Global perspectives and challenges
Western perceptions of the Middle East are dominated by popular media stereotypes. Professor Shohini Chaudhuri has sought to change that. Using films from the region she has changed understanding, given underrepresented filmmakers a platform, helped them reach new and bigger audiences and influenced funding practices.
“In the western world, when people think about the Middle East, all too often they think of terrorism, extremist Islam and repressive states. But that’s not representative of this region of the world which has such rich and varied cultures, people and histories,” explained Professor Chaudhuri, of the Department of Literature, Film, and Theatre Studies.
“I wanted to show people the lived experience of the Middle East from the perspective of the people who live there and reveal the creativity and ingenuity of filmmakers who are creating insightful artistic representations of the region under challenging, and sometimes dangerous circumstances.”
Professor Chaudhuri is a proponent of a new type of research, that is practice-based. Instead of only writing about films that challenge perceptions, she curated screenings and discussions so that people could see, hear and learn from voices from the Middle East.
Among the events that Professor Chaudhuri curated were film events at Amnesty International UK, followed by a two-month long film season and one-day public symposium - the latter in collaboration with Index on Censorship - at The Mosaic Rooms in London, as well as screenings at NYU Abu Dhabi.
Knowing that films focusing on people’s lived experiences at times of crisis can alter conventional perceptions, for Amnesty International UK Professor Chaudhuri chose films that gave insider perspectives of marginalised communities. For The Mosaic Rooms season she highlighted problems in mainstream reporting on the Middle East and introduced Arab films offering more nuanced and subtle views. At NYU Abu Dhabi she developed a course for the core curriculum, accompanied by public screenings that introduced staff, students and the public to filmmaking under crisis and constraints in the Middle East.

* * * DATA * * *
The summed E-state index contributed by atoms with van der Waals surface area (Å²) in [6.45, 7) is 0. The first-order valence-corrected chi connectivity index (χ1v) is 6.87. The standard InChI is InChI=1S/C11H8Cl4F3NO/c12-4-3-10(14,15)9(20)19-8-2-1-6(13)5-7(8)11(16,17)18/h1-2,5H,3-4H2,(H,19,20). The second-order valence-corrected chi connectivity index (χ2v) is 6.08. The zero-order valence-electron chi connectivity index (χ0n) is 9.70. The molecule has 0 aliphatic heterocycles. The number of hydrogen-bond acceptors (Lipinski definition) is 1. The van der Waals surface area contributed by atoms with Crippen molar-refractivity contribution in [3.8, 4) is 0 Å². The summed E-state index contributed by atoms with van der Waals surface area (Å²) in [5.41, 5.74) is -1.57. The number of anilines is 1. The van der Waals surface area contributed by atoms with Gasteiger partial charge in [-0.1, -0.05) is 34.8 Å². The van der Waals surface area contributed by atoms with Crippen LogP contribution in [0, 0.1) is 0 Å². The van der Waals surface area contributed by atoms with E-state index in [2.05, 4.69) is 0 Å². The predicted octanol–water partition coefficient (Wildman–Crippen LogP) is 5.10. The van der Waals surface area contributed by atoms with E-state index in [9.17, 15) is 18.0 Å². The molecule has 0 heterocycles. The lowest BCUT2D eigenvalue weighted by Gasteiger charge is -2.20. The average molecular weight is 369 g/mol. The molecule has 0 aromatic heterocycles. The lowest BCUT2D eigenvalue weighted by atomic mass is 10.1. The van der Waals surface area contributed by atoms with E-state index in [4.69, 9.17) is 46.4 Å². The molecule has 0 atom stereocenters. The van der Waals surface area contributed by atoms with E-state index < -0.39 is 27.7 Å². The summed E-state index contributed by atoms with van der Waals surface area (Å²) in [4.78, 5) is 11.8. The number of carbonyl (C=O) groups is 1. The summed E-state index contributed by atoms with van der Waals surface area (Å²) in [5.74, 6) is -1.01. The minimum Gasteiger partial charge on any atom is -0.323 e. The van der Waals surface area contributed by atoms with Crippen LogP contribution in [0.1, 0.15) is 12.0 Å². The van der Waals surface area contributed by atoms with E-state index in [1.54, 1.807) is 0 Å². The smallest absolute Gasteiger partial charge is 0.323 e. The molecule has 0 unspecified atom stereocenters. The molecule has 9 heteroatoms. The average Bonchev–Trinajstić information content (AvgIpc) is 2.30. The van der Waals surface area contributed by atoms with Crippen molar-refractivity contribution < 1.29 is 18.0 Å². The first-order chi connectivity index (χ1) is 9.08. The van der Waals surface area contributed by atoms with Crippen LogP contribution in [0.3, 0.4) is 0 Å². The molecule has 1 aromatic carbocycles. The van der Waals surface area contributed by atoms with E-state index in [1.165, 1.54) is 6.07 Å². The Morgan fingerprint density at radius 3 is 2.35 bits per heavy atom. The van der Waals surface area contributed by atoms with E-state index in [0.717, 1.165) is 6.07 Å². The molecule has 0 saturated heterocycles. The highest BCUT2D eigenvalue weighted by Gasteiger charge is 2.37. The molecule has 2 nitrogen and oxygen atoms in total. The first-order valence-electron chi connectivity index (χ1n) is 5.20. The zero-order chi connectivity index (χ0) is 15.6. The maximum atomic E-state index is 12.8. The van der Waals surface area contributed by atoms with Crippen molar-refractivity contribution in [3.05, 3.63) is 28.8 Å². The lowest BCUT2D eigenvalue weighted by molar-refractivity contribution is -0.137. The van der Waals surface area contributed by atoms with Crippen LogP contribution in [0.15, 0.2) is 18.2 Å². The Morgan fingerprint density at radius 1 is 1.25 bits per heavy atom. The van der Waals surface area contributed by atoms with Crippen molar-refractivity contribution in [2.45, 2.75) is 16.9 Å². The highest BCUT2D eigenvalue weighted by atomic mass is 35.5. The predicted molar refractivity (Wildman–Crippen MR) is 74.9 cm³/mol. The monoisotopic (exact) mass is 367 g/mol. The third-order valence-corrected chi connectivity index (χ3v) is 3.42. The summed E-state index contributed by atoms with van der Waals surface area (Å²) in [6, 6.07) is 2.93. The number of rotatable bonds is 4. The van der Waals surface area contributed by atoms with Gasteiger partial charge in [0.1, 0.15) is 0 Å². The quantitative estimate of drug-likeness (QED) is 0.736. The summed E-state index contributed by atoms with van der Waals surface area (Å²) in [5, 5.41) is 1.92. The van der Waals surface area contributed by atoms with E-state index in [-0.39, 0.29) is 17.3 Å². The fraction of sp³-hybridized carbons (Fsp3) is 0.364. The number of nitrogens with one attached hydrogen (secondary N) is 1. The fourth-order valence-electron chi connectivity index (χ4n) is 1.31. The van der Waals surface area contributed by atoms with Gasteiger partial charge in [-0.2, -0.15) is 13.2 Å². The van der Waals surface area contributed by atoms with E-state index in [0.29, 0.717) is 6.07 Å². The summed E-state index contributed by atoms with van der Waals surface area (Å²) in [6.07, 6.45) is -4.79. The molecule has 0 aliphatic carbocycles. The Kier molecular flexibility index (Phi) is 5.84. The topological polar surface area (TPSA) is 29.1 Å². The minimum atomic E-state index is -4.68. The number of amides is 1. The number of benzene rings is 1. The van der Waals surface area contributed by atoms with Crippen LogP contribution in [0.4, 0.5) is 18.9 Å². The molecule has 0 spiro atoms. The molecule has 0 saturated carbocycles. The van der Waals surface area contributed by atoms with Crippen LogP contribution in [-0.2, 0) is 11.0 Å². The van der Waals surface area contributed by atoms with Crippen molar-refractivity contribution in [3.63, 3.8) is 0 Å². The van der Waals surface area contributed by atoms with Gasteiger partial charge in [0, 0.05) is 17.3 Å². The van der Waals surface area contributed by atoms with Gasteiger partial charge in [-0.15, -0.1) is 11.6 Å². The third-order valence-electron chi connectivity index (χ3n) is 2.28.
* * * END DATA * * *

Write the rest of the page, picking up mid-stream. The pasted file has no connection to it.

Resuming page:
When she returned to The Mosaic Rooms for the public symposium, Professor Chaudhuri wanted to explore, with filmmakers, the obstacles that often stand in their way, such as the stereotypical expectations of funders and festivals. She invited six filmmakers to present their films and discuss the challenges with funders and human rights defenders.
"The predominantly white, middle class cultural institutions in the West...must engage with the full significance of this form of censorship."
Professor Chaudhuri’s screenings and discussions engaged over 10,250 people with audience surveys showing that people connected with what they saw. Audience members praised screenings for giving “eye opening” insights and for providing spaces that “didn’t presume a ‘Middle East states are repressive’ neo-colonial stereotype.”
Filmmakers from the region benefitted from the profile-raising opportunities. One director, whose film became the first Syrian film selected for the Best International Feature Film category at the Oscars, partly attributed that achievement to its inclusion at the NYU Abu Dhabi event saying it “assisted in increasing our film’s international outreach.”
The events revealed the extent and diversity of the challenges faced by filmmakers in the region, highlighting that western stereotypes, their impact on funding and distribution and the consequent self-censorship by filmmakers themselves, often posed a greater challenge than state censorship.
This has led to changes in policy and practice that will help filmmakers make the films they want to make.
The manager of one funding body, who took part in the public symposium at The Mosaic Rooms said: “The panel provided me with input that I used in the fine tuning of our selection procedure.”
Index on Censorship stated that it would change its policies to address the problem of filmmakers self-censoring in order to get their films made and distributed internationally. The organisation’s Associate Arts Producer said: “This form of constraint has to be acknowledged as a significant and pervasive factor.”
“The predominantly white, middle class cultural institutions in the West, including Index on Censorship…must engage with the full significance of this form of censorship,” they added.